Thursday, February 11, 2010

Puzzles in the Snow

Today's bright sun and warmish temperatures softened the inch or so of snow we got yesterday, which made for great tracking conditions. I headed over to the Hudson banks and the marsh behind Three Pine Island and found all kinds of tracks all over the place: Hundreds of Red Squirrels hop, hop, hopping from trees to pine-cone caches; big flocks of turkeys dragging their three-toed feet as they wandered the woods; single-minded foxes trotting in straight-line trails up and down the hills and right under low-lying branches without breaking stride. So many, many tracks recording so much activity, it amazes me I never lay eyes on the critters.

When I found this fisher trail, so fresh and crisp, I decided to follow it on the chance I might find where it lived. It looked like it came to a sudden stop and then turned to go in another direction. I wonder if it heard me coming and took off through the woods away from me.

I followed that trail for a few hundred yards, when it joined what looked like a super highway of tracks, some coming, some going, all leading down to a stream, where it looked like they entered the water.

Wait a minute, I thought, am I following fisher or otter? They're both in the weasel family, their sizes can overlap, and their footprints look very much alike. The behavior here was a puzzle. I think of fishers as solitary, while this trail looks like it was made by a whole tribe of critters. Otters often travel in groups. But they also tend to slide as much as they walk, and I found no slides on this trail.

The trail continued on to the river, then straight across to where the ice met open water. Huh! That behavior sure says otter. Maybe I lost that first trail I followed when this busier one overlapped it. All kinds of puzzles.

And here's another puzzle: three hops and you're out! Some little mouse-sized critter was hopping along when oof! it looks like it got pressed into the snow, imprinting its tail along with its feet, and then nothing more. No more mouse-like tracks. I wonder if an owl could have pounced on it and carried it off with no more disturbance to the snow than this. Not even a wing print.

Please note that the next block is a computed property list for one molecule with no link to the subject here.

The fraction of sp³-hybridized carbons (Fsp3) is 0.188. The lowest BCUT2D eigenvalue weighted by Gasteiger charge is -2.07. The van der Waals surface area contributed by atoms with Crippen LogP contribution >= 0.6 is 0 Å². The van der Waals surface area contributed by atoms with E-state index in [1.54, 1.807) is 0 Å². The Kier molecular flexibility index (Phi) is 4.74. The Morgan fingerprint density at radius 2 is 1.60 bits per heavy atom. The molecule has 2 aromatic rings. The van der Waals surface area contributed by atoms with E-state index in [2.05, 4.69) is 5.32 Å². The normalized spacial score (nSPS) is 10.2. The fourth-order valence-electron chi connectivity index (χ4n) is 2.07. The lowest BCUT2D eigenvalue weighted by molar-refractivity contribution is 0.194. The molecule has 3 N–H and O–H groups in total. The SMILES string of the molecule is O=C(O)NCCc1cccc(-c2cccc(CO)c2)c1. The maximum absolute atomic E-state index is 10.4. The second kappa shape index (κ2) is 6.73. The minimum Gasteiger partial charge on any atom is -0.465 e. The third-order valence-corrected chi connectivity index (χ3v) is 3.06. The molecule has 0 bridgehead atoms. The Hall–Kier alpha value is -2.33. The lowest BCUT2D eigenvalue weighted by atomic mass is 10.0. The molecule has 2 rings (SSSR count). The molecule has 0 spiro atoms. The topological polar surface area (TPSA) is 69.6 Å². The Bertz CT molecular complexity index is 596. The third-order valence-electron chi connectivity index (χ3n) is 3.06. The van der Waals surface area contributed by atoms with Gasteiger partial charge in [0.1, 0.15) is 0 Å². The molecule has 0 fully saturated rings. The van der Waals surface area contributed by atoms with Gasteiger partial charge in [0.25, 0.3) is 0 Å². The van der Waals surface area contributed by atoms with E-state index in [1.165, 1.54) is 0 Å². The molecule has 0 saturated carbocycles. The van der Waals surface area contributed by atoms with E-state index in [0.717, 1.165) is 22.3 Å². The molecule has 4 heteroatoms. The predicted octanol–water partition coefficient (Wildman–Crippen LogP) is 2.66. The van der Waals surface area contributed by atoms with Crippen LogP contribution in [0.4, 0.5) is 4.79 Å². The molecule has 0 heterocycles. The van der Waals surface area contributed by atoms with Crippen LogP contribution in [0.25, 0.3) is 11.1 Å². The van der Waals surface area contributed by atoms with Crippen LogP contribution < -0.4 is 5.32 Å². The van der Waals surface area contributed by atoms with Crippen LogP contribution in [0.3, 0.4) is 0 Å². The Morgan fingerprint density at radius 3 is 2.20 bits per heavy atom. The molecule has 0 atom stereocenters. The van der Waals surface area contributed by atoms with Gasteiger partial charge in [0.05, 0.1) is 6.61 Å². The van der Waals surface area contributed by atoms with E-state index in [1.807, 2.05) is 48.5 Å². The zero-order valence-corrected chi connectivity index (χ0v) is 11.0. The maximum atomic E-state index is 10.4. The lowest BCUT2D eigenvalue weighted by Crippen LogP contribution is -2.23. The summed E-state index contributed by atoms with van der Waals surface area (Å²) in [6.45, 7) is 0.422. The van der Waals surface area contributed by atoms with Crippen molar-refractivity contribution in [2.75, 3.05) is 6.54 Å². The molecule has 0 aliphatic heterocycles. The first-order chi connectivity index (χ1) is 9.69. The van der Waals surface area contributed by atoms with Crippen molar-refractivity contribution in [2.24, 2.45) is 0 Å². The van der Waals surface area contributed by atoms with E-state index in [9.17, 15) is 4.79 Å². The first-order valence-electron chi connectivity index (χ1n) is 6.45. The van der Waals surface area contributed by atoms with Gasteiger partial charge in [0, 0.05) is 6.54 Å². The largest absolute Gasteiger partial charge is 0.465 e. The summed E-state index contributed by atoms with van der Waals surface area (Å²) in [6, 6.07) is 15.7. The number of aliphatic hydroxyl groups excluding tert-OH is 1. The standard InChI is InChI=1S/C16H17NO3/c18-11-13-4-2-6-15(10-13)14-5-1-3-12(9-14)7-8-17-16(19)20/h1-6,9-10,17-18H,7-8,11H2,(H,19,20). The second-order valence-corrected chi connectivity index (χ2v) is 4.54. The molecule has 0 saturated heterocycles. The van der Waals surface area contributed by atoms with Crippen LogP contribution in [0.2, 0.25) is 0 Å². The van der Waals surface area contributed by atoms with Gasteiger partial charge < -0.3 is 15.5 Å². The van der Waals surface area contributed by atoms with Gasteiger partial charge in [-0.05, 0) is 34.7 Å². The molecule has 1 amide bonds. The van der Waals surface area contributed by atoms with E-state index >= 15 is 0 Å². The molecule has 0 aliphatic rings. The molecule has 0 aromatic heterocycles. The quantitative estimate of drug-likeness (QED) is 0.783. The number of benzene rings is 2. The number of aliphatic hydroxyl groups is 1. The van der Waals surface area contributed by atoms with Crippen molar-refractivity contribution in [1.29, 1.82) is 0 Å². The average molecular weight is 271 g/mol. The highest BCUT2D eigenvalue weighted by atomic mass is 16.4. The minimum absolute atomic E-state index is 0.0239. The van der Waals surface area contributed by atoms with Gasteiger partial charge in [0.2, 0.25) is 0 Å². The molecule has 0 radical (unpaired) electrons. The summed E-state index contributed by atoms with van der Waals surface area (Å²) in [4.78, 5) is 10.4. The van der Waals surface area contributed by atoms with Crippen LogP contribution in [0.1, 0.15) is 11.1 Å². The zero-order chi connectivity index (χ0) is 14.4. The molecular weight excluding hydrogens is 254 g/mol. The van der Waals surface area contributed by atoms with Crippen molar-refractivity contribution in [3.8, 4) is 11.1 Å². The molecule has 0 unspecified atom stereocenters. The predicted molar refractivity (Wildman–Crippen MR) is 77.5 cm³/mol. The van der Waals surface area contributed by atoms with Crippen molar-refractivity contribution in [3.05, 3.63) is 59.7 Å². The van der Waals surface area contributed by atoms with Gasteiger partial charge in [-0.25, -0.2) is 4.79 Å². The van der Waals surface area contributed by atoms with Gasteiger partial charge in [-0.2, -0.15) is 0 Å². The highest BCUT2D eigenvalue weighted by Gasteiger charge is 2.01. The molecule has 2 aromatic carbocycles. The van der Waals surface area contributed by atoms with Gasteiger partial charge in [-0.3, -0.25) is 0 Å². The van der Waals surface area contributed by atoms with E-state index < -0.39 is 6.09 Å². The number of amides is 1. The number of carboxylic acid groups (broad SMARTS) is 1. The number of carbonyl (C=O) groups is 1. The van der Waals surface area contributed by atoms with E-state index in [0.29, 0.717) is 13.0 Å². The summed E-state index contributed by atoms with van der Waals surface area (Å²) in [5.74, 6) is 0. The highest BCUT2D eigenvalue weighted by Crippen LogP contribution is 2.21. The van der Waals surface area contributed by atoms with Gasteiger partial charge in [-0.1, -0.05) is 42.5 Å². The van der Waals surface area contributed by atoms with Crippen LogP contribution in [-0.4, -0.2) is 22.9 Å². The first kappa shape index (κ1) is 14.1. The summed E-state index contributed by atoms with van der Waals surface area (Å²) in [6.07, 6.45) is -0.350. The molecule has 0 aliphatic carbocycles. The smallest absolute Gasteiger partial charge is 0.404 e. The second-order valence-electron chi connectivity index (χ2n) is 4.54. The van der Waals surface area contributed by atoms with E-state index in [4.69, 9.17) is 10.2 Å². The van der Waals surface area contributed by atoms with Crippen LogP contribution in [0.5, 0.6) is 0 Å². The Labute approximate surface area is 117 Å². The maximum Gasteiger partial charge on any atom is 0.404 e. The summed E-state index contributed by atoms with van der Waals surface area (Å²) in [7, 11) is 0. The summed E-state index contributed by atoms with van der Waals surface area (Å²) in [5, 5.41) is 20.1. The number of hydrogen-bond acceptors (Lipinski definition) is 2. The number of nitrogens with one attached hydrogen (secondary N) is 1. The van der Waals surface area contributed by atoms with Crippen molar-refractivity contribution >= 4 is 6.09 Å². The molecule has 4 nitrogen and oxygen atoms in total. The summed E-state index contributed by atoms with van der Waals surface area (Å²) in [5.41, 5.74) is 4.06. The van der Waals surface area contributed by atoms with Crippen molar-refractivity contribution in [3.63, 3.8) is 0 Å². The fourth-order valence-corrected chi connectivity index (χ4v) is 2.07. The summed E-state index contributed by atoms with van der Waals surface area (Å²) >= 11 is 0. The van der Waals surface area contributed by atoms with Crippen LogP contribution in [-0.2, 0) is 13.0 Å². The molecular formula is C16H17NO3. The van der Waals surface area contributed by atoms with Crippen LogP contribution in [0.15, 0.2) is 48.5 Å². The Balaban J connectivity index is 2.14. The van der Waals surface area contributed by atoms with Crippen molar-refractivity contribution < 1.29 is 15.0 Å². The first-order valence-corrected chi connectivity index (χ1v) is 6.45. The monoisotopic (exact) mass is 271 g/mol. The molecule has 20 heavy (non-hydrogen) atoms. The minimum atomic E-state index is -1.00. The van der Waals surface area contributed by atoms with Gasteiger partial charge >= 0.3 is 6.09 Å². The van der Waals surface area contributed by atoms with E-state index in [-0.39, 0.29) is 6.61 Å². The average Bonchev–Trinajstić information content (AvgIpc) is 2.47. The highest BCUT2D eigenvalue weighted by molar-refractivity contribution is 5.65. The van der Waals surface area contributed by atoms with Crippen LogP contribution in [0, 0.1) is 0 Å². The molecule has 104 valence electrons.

Here's another mouse trail that caught my eye. It looked so elegant zippering across the clean snow, so bravely crossing this open space before wising up and digging down into a tunnel. (If you click on this photo, you can see that the trail continues far beyond the big tree.)

Correction: These tiny footprints, as expert tracker Vince Walsh has told me, are not made by a mouse. Mice hop, and these tracks are of some critter walking. (My friend Sue makes the same point in her comment to this post.) Vince thinks they are likely to be that of a shrew, an animal with a reputation for boldness. As in boldly going where no mouse would dare to go, so openly across such an expanse.

This slender weed poking up from the snow made an elegant shadow to match the delicacy of the tiny prints.

Here's another pretty, dainty weed and its equally pretty shadow. Could be Northern Bugleweed or Water Horehound or maybe Wild Mint. They all have whorls of tiny flowers that circle their squarish stems.